A Torpedo dropped by a Heinkel aircraft, struck the Liberty ship "Christopher Newport," and she needed to be abandoned. Efforts to sink her by the accompanying British Submarine P614 failed; however, U457, alerted by the noise heard on her hydrophones, found and sank her, sending 10,000 tons of munitions to the ocean floor.

At noon, Hamilton was given discretion by the Admiralty to go beyond the limiting meridan of 25 degrees East, providing that he did not receive any contrary orders from Tovey. In turn, Tovey told Hamilton he was not to enter the Barent's Sea, unless he knew from the Admiralty that he would not meet the "Tirpitz." Hamilton now found himself with competing loyalties, on one hand he wished to remain in support of the convoy as long as possible, to do this could conflict with his orders from Tovey.

The Cruisers considered that the convoy was some 30 miles South of where they thought it should be, and that any danger from German surface ships would surely emanate from the South.

Brandenberg in U457, had observed anti-submarine patrols flown from "Wichita," but believed they flew from British Aircraft Carriers, and thus was deceived into thinking that the British Home Fleet was in close proximity. Hitler had ordered that unless the British Carriers had been neutralized, the German striking force would not be sailed

Other U-Boats were homing in on the convoy, having been alerted by U457's reports. At 1930 (7.30.P.M.) "Wainright," had dropped back into the convoy to refuel, when a stick of bombs exploded on her port bow. At 2020 (8.20.P M.) the convoy was attacked by a group of 25 Heinkel 111's, and Torpedo armed J.U. 88's. The accurate A.A. fire from "Wainright" despatched one Heinkel, and most Of the first wave released their Torpedoes early and then withdrew.

The second wave however, pressed home their attack, and the "William Hopper" was Torpedoed in her boiler room, and "Navarino" was also struck by a Torpedo. The attack was finally driven off, but many Torpedoes were loose in the surrrounding waters, one just passing astern of "Aldersdale," then hit the Russian tanker"Azerbaijan," who started to fall behind the convoy. She carried linseed oil, and not the more inflammable fuel oil, and was still able to make 9 knots.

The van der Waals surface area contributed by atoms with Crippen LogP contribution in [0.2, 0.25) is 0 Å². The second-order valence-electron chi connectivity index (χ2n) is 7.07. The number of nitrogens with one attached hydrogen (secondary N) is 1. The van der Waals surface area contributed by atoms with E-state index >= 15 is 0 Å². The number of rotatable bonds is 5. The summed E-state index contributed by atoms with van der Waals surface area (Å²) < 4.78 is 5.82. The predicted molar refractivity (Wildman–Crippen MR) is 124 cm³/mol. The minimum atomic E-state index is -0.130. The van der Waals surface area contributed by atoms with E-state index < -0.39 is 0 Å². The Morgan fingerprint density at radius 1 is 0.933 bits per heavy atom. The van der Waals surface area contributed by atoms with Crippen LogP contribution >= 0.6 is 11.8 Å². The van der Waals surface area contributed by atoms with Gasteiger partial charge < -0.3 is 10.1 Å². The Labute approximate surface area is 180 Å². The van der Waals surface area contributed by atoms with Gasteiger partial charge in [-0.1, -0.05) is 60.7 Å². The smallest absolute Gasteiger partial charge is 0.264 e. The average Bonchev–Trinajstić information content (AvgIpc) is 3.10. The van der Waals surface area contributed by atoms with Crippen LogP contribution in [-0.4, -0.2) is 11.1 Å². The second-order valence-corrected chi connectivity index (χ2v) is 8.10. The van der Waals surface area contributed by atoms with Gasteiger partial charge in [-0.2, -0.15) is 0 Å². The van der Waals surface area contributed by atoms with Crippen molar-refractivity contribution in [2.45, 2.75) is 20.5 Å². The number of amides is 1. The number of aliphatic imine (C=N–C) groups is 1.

Hamilton was again warned by the Admiralty of the proximity of enemy surface forces, he passed on this message by signal lamp to Broome.

Three Signals from the Admiralty
"London," now received a signal on her bridge, at the same time as Tovey also received it 350 miles away to the West It was prefixed with "Secret and Most Immediate" and was timed 2111 (9.21 P.M ) it read "Cruiser force withdraw to the West at high speed. This message could have but one interpretation, the "Tirpitz," was out and at sea.

Twelve minutes later, another signal arrived, timed, 2123 (9.23.P.M.) addressed to Broome, repeated to both Hamilton and Tovey, "Secret and Immediate" "Owing to threat from surface ships, convoy is to disperse and proceed to Russian ports."



Finally a third signal arrived in a further thirteen minutes, at 2136 (9.36.P.M.) which seemed to upgrade the previous signal, "Secret and Most Immediate," "Admiralty to Escorts of P Q 17, C in C, CS One. Convoy is to scatter."

These messages had but one meaning, at any moment, "Tirpitz," and her consorts would appear on the scene, this was the only interpretation to be made by the men at the centre of operations with P.Q. 17, then or even now.

To quote "Woodman," in his "Arctic Convoys," "But this was not what happened at all." Hamilton stretched his orders to the absolute limit, holding his Easterly course for another 30 minutes, then he swung his force about, and retired to the West.

Broome was also "very angry," he ordered Leading Signalman Elliot, to hoist the signal to scatter. '"A white pendant with a red cross."

Commodore Dowding in "River Afton," repeated this signal at the dip, meaning he acknowledged this message, but did not understand it. Broome took "Keppel," alongside the Commodore's ship, and, using a megaphone, confirmed the order to an unbelieving Downing and his stunned Master, Captain Charlton. Broome hailed them, "Sorry to leave you like this-goodbye and good luck, it looks like a bloody business.

With a downward haul on the signal halyards, this order was executed, convoy P Q 17 ceased to exist, and Commodore Downing gave up his command.

Individual Merchant Ships were now on their own
An American, some years later commented thus :- "The Limey Navy, just turned and ran." That is how it must have looked to many who witnessed it, and how many who were not present at the time, or knew the exact circumstances believed it had been.

His ships now sped Westwards at 30 knots, expecting "Tirpitz," to appear at any moment. "Instead we wove our way amongst ice bergs, and some very suprised U-Boats who had been shadowing the convoy."

An unease now crept over all the British Naval Ships, something seemed totally wrong, but "what?"

The Admiralty 5 hours after their order to scatter, broke their radio silence to declare, "It is presumed enemy ships are North off Tromso, but it is Not repeat Not, sure they are at sea."

German air reconnaissance discovered the Home Fleet moving North East to cover the withdrawal of Hamilton's group.

If the German ships moved quickly against individual convoy vessels, there would be no threat from aircraft flown off British Carriers. By 1500 (3P.M.) on the 6th. of July, "Tirpitz," "Scheer," and "Hipper," together with 7 Destroyers and 2 Torpedo Boats were out, and in the open sea.

The Soviet Submarine, K21, sighted and attacked 'Tirpitz," they believed that this mighty German ship had been hit, in fact, the attack was abortive. A British Catalina and H.M.Submarine, "Unshaken," also sighted the German fleet, but all to no avail.

Whilst U-Boats and Aircraft were successfully sinking ships of convoy P.Q 17, it was not considered necessary to put their surface ships at risk, and the German Naval Command, ordered the fleet to turn back and go home.